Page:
message 46: by Rebel (new)

Rebel Eva - I'm back, but Dawn already said everything I was going to!


message 47: by Eva (last edited Mar 17, 2009 11:01AM) (new)

Eva Leger Barbara wrote: "I saw Tenth Circle on TV this weekend..we sort of saw it as I was helping my son get settled in his new house, so didn't just WATCH it. But what I saw looked pretty good."
Aaaahhhhh!!! Why am I missing everything that has to do with Picoult?!!! I have her listed on authortracker.com and everything and they never let me know about the tour. I guess I know why I didn't know about the movie- I haven't watched anything besides a cartoon in almost 4 years now. LOL




message 48: by Eva (new)

Eva Leger Rebel wrote: "Eva - I'm back, but Dawn already said everything I was going to!"

So far, you two are the only ones I've met that new those things! I'm so glad I found out. I would have been so upset had I found Falling To Earth and then seen that.
Falling to Earth- look at this. Is there somewhere I can verify that this isn't her book? Is it on her website? Then I can ask to have it removed. I could remove it myself but I'd ask first just in case, I haven't been a librarian that long!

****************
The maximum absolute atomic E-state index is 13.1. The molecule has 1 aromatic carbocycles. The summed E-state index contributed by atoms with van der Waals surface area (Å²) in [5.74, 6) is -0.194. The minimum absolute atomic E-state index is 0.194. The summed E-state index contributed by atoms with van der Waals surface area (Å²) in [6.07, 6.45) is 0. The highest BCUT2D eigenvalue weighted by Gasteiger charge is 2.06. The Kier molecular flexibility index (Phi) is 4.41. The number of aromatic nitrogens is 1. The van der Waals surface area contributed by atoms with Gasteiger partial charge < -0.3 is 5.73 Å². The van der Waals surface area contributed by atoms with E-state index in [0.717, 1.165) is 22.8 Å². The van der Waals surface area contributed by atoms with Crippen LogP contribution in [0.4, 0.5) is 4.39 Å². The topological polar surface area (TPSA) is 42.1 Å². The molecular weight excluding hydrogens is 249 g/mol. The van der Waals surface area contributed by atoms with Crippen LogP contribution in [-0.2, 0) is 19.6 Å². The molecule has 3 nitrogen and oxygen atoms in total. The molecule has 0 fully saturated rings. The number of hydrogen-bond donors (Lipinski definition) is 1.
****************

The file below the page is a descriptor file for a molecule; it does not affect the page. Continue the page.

message 49: by Dawn (new)

Dawn Oooooooohh! I'm sorry, Rebel! It's really hard being a know-it-all!(haha) My husband is sure I collect facts just so I know the answers to all my friends questions. This could be true. I like being helpful and I must say Google is my secret weapon in the pursuit of knowing it all! I would love to be a reserch assistant for a great author. Hummmmm.... wonder if Jodi Picoult is in need, even though she says she does it all herself, once she had me to help her she could write so much faster -plus I am pretty sure I would get to read her manuscripts much sooner, LOL!


message 50: by Dawn (new)

Dawn Hi Dawn, that's exactly what it is - a stolen manuscript. It was part of a contract that was dissolved by Putnam and myself, and I assume someone at Putnam is the one who posted the manuscript somewhere. It would be great if you removed the reference to it, since it will not be published!


Jodi Picoult

This was the response I just received straight from Jodi P. that explains the "Falling to Earth" manuscript issue.
OMG, I can't tell you how excited I am that she responded -to me!!!!! Jodi Picoult knows my name. Somebody catch me I'm going to swoon.... OK, I'm gathering my dignity....ahhhhhhh!

Back to technicalities, how do we remove it? Eva, are you able to do this? You mentioned having the librarian status. This is so misleading to other members, as well as unfair to JP.
(Sigh) Still not over having Jodi Picoult in my inbox....